Genetically modified animals have been used in medical studies as was this cat fluorescent cat (left) for HIV research. When Japan was hit by the devastating earthquake and tsunami in 2011, residents of one area knew to avoid a certain hilltop when seeking higher ground. Local legend tells that the shrine that is on the hill (right) was built to commemorate the victims of a tsunami one thousand years ago. This legend corresponds with scientific and historical accounts of an earthquake in the region in 869. With living, breathing messengers combined with the collective memory of folklore, messages could be conveyed to humans hundreds and thousands of generations from now. (Images:,

The Atomic Priesthood

An elite council made up of intellectuals, scientists and historians could be tasked with maintaining knowledge of the dangerous sepulcher and associated technical information. This council would serve as an “Atomic Priesthood”, electing new members to replace the old and to carry on their wisdom. Rituals and myths would be created to help preserve this information using the model of religious traditions that transcend political and linguistic shifts. But this Atomic Priesthood could be plagued by the same traps that any elite group possessing concentrated knowledge may succumb to: tyrannical subjugation of the ignorant by the elite, conflicts arising from the desire to possess the esoteric knowledge and fragmentation of the true message into competing factions.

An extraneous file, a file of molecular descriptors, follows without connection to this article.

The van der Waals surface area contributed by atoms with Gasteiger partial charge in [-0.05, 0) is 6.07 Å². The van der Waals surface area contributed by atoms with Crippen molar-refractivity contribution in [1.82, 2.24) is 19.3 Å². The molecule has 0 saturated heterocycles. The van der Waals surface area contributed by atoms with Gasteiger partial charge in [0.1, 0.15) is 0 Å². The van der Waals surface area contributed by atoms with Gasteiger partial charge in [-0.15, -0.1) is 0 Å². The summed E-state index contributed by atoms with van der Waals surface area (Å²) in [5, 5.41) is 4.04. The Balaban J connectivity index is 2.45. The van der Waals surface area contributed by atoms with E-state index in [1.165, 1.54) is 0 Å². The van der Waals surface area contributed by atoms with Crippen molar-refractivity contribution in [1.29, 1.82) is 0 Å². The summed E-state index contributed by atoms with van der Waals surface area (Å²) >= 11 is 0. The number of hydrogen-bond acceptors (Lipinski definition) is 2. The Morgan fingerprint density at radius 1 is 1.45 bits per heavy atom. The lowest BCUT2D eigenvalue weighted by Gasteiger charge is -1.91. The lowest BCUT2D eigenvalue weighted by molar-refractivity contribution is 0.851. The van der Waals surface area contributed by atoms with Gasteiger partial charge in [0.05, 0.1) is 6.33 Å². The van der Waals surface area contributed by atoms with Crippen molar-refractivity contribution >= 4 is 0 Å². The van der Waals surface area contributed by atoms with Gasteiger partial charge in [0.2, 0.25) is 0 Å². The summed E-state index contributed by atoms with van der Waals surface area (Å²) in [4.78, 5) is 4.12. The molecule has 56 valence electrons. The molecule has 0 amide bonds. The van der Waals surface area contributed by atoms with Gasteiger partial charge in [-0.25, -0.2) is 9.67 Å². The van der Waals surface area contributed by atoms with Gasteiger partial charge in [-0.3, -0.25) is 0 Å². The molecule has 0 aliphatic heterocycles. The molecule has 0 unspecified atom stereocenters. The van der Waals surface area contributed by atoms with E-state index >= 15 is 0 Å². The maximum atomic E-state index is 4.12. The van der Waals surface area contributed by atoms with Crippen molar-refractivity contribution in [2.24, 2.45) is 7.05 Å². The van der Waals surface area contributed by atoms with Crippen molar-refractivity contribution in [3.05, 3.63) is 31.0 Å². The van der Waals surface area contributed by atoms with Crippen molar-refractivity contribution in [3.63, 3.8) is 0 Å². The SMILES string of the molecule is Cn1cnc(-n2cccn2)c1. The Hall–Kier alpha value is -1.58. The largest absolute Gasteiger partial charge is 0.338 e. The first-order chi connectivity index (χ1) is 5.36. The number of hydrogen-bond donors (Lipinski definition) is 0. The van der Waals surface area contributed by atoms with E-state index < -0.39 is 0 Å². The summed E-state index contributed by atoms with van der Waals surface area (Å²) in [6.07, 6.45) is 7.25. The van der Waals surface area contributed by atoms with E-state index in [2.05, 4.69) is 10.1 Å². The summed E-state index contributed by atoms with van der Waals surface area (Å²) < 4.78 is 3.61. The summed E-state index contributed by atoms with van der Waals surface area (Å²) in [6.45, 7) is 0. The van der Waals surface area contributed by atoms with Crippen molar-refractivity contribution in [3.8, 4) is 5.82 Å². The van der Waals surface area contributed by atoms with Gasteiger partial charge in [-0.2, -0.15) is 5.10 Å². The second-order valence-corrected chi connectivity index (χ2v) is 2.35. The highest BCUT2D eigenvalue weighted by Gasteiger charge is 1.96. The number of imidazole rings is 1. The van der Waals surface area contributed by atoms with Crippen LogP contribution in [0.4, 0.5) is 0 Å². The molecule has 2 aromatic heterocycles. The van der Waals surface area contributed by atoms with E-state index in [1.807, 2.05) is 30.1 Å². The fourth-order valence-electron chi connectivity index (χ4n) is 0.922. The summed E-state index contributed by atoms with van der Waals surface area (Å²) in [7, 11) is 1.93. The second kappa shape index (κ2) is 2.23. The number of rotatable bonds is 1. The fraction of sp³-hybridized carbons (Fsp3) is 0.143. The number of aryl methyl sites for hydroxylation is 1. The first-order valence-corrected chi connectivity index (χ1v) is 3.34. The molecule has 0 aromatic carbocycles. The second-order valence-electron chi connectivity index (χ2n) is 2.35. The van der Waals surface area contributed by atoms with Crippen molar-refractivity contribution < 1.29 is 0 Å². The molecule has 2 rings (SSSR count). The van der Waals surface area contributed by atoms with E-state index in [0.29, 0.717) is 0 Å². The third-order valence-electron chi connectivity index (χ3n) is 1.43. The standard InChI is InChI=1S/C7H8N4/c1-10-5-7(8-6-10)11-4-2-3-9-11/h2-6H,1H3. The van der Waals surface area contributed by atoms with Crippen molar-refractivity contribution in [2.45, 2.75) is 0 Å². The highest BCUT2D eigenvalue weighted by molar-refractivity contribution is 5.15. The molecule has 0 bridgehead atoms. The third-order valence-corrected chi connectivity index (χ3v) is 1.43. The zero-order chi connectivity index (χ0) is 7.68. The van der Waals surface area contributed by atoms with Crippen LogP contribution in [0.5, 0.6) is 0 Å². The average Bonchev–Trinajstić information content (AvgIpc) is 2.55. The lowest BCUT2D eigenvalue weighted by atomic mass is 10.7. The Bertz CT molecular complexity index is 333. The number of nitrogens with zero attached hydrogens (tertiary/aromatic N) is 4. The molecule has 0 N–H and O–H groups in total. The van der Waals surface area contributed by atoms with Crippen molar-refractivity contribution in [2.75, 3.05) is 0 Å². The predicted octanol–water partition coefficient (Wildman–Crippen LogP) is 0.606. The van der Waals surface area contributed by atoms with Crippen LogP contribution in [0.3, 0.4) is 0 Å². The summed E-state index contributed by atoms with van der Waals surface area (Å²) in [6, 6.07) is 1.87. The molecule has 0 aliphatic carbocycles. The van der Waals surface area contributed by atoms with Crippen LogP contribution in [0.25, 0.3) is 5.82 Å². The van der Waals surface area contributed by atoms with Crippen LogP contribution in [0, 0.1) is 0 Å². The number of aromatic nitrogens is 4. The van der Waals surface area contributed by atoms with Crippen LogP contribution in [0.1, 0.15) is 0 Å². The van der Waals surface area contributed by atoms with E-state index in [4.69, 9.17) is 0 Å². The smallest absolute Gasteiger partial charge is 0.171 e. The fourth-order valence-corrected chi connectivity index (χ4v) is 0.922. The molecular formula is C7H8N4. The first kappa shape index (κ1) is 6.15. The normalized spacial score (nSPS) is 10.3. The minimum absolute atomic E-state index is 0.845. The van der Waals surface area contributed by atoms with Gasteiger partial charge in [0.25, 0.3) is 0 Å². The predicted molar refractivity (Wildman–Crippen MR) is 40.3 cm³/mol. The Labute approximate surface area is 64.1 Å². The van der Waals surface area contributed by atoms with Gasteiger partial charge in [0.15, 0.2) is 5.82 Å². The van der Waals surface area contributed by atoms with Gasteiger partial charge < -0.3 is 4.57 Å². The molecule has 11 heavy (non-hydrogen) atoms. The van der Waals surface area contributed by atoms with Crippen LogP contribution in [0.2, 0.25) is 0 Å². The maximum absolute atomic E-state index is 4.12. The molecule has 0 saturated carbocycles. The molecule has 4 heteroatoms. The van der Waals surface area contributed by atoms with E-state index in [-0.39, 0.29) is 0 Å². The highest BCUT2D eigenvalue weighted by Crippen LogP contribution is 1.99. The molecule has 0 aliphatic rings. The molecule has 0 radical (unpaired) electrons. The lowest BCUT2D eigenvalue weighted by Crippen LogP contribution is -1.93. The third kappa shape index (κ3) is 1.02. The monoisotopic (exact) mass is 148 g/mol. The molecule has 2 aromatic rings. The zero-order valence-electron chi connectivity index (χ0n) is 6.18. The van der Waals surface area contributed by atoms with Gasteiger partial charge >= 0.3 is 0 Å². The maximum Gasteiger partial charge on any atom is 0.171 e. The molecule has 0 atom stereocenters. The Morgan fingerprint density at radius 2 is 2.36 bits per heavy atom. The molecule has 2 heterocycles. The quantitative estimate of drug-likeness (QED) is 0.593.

The University of Bologna (left) and the University of Oxford (right) were both founded in the 11th century, are administered by councils of intellectuals and have remained centers of human knowledge for nearly a millennia.

Although the specific plans for the Yucca Mountain nuclear waste repository have not come to fruition, these concepts of transmission of warnings to future generations from our own era may yet be brought into use especially considering other ecological and environmental dangers humans face now or in the future. Climate change, excessive environmental pollution, groundwater depletion, genetic engineering and artificial intelligence gone awry, orbital debris, solar storms, meteor impacts, and remnants of nuclear, chemical or biological warfare, might all call for warning messages to be sent to future generations of humans to either help them cope with the disasters and to continue to survive or to teach them lessons we have collectively learned as a species.

The most meaningful message we might be able to transmit to future humans is an apology, and well wishes that they have continued to survive and thrive despite our transgressions against them.

Originally written for (Feb. 1, 2015)